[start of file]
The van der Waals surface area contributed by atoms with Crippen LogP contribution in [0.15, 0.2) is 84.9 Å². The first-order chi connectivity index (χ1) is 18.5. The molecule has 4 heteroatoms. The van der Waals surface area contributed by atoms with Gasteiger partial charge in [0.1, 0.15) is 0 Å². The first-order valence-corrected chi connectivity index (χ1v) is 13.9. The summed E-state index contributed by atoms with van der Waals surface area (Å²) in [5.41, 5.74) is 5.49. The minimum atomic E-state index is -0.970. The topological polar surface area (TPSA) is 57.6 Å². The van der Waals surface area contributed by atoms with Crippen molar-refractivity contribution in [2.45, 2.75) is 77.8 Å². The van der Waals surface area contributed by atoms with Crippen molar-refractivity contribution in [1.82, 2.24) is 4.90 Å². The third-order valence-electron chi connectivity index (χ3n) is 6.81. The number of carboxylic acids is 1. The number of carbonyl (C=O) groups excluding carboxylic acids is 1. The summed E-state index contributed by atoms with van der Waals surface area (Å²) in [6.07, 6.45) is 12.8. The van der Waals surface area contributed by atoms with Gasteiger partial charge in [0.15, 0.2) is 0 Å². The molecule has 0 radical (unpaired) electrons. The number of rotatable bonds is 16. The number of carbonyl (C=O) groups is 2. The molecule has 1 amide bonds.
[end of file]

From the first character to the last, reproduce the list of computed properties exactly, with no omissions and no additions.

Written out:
The van der Waals surface area contributed by atoms with Crippen LogP contribution in [0.15, 0.2) is 84.9 Å². The first-order chi connectivity index (χ1) is 18.5. The molecule has 4 heteroatoms. The van der Waals surface area contributed by atoms with Gasteiger partial charge in [0.1, 0.15) is 0 Å². The first-order valence-corrected chi connectivity index (χ1v) is 13.9. The summed E-state index contributed by atoms with van der Waals surface area (Å²) in [5.41, 5.74) is 5.49. The minimum atomic E-state index is -0.970. The topological polar surface area (TPSA) is 57.6 Å². The van der Waals surface area contributed by atoms with Crippen molar-refractivity contribution in [2.45, 2.75) is 77.8 Å². The van der Waals surface area contributed by atoms with Crippen molar-refractivity contribution in [1.82, 2.24) is 4.90 Å². The third-order valence-electron chi connectivity index (χ3n) is 6.81. The number of carboxylic acids is 1. The number of carbonyl (C=O) groups excluding carboxylic acids is 1. The summed E-state index contributed by atoms with van der Waals surface area (Å²) in [6.07, 6.45) is 12.8. The van der Waals surface area contributed by atoms with Gasteiger partial charge in [0.15, 0.2) is 0 Å². The molecule has 0 radical (unpaired) electrons. The number of rotatable bonds is 16. The number of carbonyl (C=O) groups is 2. The molecule has 1 amide bonds.